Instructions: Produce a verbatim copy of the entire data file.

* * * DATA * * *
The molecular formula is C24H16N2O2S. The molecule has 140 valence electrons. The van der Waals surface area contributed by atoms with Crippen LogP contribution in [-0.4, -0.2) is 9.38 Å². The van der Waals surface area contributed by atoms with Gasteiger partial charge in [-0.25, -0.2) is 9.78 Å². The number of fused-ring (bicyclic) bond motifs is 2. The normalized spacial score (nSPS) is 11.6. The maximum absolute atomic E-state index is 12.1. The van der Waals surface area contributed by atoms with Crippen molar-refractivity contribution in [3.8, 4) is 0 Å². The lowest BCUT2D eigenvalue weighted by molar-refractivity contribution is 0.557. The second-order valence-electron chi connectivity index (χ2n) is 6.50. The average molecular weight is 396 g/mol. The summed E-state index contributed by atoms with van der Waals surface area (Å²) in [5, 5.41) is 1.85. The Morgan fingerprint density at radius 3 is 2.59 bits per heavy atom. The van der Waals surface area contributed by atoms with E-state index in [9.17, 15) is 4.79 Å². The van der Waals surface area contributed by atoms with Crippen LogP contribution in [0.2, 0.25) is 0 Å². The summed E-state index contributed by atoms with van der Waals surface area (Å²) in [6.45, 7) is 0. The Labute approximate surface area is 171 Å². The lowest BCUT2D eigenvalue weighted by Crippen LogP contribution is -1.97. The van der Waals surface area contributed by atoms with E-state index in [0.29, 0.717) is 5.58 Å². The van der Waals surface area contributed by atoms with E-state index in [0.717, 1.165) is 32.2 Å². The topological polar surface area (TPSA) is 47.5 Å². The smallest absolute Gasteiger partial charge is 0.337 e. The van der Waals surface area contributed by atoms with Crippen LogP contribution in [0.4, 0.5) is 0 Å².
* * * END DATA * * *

The molecular formula is C24H16N2O2S. The molecule has 140 valence electrons. The van der Waals surface area contributed by atoms with Crippen LogP contribution in [-0.4, -0.2) is 9.38 Å². The van der Waals surface area contributed by atoms with Gasteiger partial charge in [-0.25, -0.2) is 9.78 Å². The number of fused-ring (bicyclic) bond motifs is 2. The normalized spacial score (nSPS) is 11.6. The maximum absolute atomic E-state index is 12.1. The van der Waals surface area contributed by atoms with Crippen molar-refractivity contribution in [3.8, 4) is 0 Å². The lowest BCUT2D eigenvalue weighted by molar-refractivity contribution is 0.557. The second-order valence-electron chi connectivity index (χ2n) is 6.50. The average molecular weight is 396 g/mol. The summed E-state index contributed by atoms with van der Waals surface area (Å²) in [5, 5.41) is 1.85. The Morgan fingerprint density at radius 3 is 2.59 bits per heavy atom. The van der Waals surface area contributed by atoms with E-state index in [9.17, 15) is 4.79 Å². The van der Waals surface area contributed by atoms with Crippen LogP contribution in [0.2, 0.25) is 0 Å². The summed E-state index contributed by atoms with van der Waals surface area (Å²) in [6.45, 7) is 0. The Labute approximate surface area is 171 Å². The lowest BCUT2D eigenvalue weighted by Crippen LogP contribution is -1.97. The van der Waals surface area contributed by atoms with E-state index in [0.29, 0.717) is 5.58 Å². The van der Waals surface area contributed by atoms with E-state index in [0.717, 1.165) is 32.2 Å². The topological polar surface area (TPSA) is 47.5 Å². The smallest absolute Gasteiger partial charge is 0.337 e. The van der Waals surface area contributed by atoms with Crippen LogP contribution in [0.4, 0.5) is 0 Å².